Wednesday, May 24, 2006
I think I had a dream about this, or maybe I was sleeping in front of a "turned on" television. Anyway, the fossil fuel burners are being shamelessly shameless with their new ad campaign.
Now through Sunday, look forward to two 60-second spots from the Competative Enterprise Institute as they focus on the alleged global warming crisis and the calls by some environmental groups and politicians for reduced energy use.
Is Kansas City one of the 14 lucky cities to see these? No, but you can watch them on your computer and laugh, I hope, like I did, at the counter-alarmist red herring tossed out calmly by the female narrator:
The fuels that produce CO2 have freed us from a world of back-breaking labor, lighting up our lives, allowing us to create and move the things we need, the people we love. Now some politicians want to label carbon dioxide a pollutant. Imagine if they succeed - what would our lives be like then?
Hmm, let's see. Maybe the United States wouldn't be consuming everything under the freaking sun. Maybe I could take a train to work or use a car that didn't run on sludge or live in a house that didn't require natural gas to heat it.
(Meaning that the alternative energy sources that do not release the earth's pent-up carbon dioxide are viable but have been avoided out of habit, profit-habit and the fact that "modern man" has been telling itself that all technology is good, no matter its side effects.)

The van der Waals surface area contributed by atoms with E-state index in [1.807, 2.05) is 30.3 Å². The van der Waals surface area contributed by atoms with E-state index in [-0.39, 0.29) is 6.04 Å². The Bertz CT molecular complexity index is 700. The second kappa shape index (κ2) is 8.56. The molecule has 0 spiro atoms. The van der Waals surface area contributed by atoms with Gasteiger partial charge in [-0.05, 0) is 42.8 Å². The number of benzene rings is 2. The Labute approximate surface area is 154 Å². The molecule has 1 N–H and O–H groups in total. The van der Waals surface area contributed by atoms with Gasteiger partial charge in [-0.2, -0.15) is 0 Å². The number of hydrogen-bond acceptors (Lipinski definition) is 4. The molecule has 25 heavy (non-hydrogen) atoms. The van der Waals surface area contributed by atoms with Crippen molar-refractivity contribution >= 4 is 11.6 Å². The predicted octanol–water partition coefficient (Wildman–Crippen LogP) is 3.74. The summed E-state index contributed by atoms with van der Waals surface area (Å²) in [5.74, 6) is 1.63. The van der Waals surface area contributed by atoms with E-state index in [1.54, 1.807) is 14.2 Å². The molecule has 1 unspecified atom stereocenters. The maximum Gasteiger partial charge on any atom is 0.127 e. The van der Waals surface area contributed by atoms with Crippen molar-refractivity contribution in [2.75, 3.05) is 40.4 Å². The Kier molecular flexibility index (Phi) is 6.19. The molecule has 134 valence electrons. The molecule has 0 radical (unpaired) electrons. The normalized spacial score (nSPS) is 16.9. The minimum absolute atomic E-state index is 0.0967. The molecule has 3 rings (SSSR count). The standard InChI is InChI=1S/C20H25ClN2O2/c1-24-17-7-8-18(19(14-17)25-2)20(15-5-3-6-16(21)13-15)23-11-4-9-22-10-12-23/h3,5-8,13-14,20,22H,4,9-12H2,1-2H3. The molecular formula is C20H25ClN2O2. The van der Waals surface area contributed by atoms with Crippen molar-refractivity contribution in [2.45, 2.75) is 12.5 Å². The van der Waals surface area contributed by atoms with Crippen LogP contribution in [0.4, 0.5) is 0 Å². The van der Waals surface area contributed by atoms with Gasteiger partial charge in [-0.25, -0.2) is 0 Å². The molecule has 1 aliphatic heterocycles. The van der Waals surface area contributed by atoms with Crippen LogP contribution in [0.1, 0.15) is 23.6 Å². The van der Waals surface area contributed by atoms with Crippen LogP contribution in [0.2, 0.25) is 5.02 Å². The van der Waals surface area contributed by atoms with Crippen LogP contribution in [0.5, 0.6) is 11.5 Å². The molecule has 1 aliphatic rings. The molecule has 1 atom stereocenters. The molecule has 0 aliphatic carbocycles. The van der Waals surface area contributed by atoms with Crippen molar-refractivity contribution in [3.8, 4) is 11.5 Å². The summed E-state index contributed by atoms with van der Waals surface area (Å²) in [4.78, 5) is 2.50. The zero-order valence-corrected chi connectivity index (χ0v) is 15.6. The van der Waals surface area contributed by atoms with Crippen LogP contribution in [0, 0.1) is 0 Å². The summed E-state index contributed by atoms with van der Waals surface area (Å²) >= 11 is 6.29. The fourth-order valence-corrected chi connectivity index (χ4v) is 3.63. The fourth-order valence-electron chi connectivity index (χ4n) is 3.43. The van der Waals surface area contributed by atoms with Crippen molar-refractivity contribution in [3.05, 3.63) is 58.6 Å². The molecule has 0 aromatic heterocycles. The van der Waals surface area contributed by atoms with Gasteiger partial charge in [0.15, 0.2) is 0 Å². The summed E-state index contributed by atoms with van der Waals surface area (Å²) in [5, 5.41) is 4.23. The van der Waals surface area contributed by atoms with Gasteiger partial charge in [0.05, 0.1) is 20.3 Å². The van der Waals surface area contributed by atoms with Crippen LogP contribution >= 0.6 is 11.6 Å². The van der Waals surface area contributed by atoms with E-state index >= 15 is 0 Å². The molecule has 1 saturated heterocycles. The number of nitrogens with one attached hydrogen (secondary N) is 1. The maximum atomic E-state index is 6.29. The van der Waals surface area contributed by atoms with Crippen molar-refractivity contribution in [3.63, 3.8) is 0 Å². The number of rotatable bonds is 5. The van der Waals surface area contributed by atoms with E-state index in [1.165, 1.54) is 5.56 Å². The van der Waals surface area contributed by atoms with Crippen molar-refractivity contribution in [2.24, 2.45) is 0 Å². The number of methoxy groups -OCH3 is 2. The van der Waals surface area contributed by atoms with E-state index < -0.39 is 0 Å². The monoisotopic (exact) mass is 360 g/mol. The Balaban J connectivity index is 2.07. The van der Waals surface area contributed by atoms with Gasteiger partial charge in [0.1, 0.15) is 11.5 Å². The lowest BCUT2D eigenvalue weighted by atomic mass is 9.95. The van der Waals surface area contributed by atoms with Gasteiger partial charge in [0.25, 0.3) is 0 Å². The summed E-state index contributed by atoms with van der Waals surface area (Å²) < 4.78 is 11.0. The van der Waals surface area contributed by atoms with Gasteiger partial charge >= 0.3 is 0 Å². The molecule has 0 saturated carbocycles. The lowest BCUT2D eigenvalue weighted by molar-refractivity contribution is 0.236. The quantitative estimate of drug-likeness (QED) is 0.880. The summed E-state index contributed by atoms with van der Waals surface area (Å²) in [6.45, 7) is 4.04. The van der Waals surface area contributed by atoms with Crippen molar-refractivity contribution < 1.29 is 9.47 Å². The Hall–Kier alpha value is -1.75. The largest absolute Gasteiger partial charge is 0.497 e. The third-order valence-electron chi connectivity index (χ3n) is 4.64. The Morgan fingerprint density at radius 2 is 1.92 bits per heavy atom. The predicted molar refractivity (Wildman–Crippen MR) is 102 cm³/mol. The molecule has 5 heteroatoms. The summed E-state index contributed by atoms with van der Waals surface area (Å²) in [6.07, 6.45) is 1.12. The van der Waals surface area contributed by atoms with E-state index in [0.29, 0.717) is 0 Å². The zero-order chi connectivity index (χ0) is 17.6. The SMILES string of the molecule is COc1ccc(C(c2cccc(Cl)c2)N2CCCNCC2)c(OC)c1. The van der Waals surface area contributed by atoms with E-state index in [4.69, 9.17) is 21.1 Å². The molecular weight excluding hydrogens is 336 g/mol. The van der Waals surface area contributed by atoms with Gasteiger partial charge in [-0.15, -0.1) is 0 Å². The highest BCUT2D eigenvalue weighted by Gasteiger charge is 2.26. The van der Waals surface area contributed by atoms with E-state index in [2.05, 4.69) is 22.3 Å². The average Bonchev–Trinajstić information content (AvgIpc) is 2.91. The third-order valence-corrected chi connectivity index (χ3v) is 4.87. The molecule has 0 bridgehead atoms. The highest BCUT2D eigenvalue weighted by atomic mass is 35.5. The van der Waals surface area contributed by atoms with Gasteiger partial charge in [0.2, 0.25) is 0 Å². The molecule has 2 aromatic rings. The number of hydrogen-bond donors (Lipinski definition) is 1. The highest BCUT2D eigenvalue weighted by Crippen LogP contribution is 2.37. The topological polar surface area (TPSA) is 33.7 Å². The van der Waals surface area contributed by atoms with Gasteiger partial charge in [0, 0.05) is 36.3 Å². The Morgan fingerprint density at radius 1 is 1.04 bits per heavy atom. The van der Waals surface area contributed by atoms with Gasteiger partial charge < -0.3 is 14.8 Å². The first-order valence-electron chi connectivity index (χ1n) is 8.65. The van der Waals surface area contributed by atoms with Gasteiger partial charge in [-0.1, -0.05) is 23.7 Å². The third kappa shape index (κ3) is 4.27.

Speaking of side effects and how I'm apparently "freed from back-breaking labor," this show on NOVA made me even sadder. Long story short, the fact of having crap in the air might be a "good" thing, especially if you are the president or member of the CEI and like to have your global warming data mitigated:
Scientists have uncovered a new factor that may be masking the full impact of global warming. Called global dimming, it's powerful enough to alter temperatures in a matter of days. It may have contributed to the world's deadliest drought, and it could mean that the Earth's climate is about to start heating up as fast as the most dire predictions.
The researcher found that when all the planes were grounded after September 11, 2001 for three days, the temperature range changed significantly in the United States (significantly, if you are a glacier). Days were hotter, nights cooler, and he had the 30 years of data to show it was a big deal.
Vapor from planes is one thing that clouds the air, blocks the sun, etc. Along with other air pollution, it masks the effects of global warming, which is caused by CO2.
We seem to have blindly created yet another delicately balanced mess. Too much CO2? Add other stuff to the air to block out the burning sun? Can't breathe with all the ozone and particulates? Go back inside and plug in your HEPA filter.
at 11:58 AM